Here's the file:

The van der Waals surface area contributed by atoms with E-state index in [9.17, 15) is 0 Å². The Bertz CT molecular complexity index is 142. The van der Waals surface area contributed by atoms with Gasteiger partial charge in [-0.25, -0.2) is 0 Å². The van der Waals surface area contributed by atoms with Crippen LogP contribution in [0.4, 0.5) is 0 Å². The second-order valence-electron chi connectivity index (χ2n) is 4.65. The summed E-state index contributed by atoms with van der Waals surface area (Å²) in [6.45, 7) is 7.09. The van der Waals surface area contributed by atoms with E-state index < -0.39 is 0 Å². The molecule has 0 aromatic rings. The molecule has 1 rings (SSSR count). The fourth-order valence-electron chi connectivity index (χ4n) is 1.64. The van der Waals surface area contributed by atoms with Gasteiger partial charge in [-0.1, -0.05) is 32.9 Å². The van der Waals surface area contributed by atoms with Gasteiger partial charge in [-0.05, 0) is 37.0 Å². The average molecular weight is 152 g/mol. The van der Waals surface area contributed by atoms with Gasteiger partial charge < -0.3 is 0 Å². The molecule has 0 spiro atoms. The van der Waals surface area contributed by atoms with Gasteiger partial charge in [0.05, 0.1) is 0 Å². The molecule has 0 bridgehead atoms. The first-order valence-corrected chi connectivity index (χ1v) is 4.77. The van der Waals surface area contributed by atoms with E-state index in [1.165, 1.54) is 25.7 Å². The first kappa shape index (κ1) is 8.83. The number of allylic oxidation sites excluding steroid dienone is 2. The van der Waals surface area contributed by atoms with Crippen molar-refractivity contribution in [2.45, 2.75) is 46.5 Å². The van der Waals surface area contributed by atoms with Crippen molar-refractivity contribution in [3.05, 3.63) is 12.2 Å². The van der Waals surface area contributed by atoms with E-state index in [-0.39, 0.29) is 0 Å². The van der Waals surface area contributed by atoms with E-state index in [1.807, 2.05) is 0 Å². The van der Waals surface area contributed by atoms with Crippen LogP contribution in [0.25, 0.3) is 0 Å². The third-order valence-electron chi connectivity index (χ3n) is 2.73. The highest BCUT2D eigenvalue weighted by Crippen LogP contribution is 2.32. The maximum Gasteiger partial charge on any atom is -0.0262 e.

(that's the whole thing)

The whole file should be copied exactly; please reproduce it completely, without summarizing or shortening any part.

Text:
The van der Waals surface area contributed by atoms with E-state index in [9.17, 15) is 0 Å². The Bertz CT molecular complexity index is 142. The van der Waals surface area contributed by atoms with Gasteiger partial charge in [-0.25, -0.2) is 0 Å². The van der Waals surface area contributed by atoms with Crippen LogP contribution in [0.4, 0.5) is 0 Å². The second-order valence-electron chi connectivity index (χ2n) is 4.65. The summed E-state index contributed by atoms with van der Waals surface area (Å²) in [6.45, 7) is 7.09. The van der Waals surface area contributed by atoms with E-state index < -0.39 is 0 Å². The molecule has 0 aromatic rings. The molecule has 1 rings (SSSR count). The fourth-order valence-electron chi connectivity index (χ4n) is 1.64. The van der Waals surface area contributed by atoms with Gasteiger partial charge in [-0.1, -0.05) is 32.9 Å². The van der Waals surface area contributed by atoms with Gasteiger partial charge in [-0.05, 0) is 37.0 Å². The average molecular weight is 152 g/mol. The van der Waals surface area contributed by atoms with Gasteiger partial charge < -0.3 is 0 Å². The molecule has 0 spiro atoms. The van der Waals surface area contributed by atoms with Gasteiger partial charge in [0.05, 0.1) is 0 Å². The molecule has 0 bridgehead atoms. The first-order valence-corrected chi connectivity index (χ1v) is 4.77. The van der Waals surface area contributed by atoms with E-state index in [1.165, 1.54) is 25.7 Å². The first kappa shape index (κ1) is 8.83. The number of allylic oxidation sites excluding steroid dienone is 2. The van der Waals surface area contributed by atoms with Crippen molar-refractivity contribution in [2.45, 2.75) is 46.5 Å². The van der Waals surface area contributed by atoms with Crippen molar-refractivity contribution in [3.05, 3.63) is 12.2 Å². The van der Waals surface area contributed by atoms with E-state index in [-0.39, 0.29) is 0 Å². The van der Waals surface area contributed by atoms with E-state index in [1.807, 2.05) is 0 Å². The van der Waals surface area contributed by atoms with Crippen LogP contribution in [0.25, 0.3) is 0 Å². The third-order valence-electron chi connectivity index (χ3n) is 2.73. The highest BCUT2D eigenvalue weighted by Crippen LogP contribution is 2.32. The maximum Gasteiger partial charge on any atom is -0.0262 e.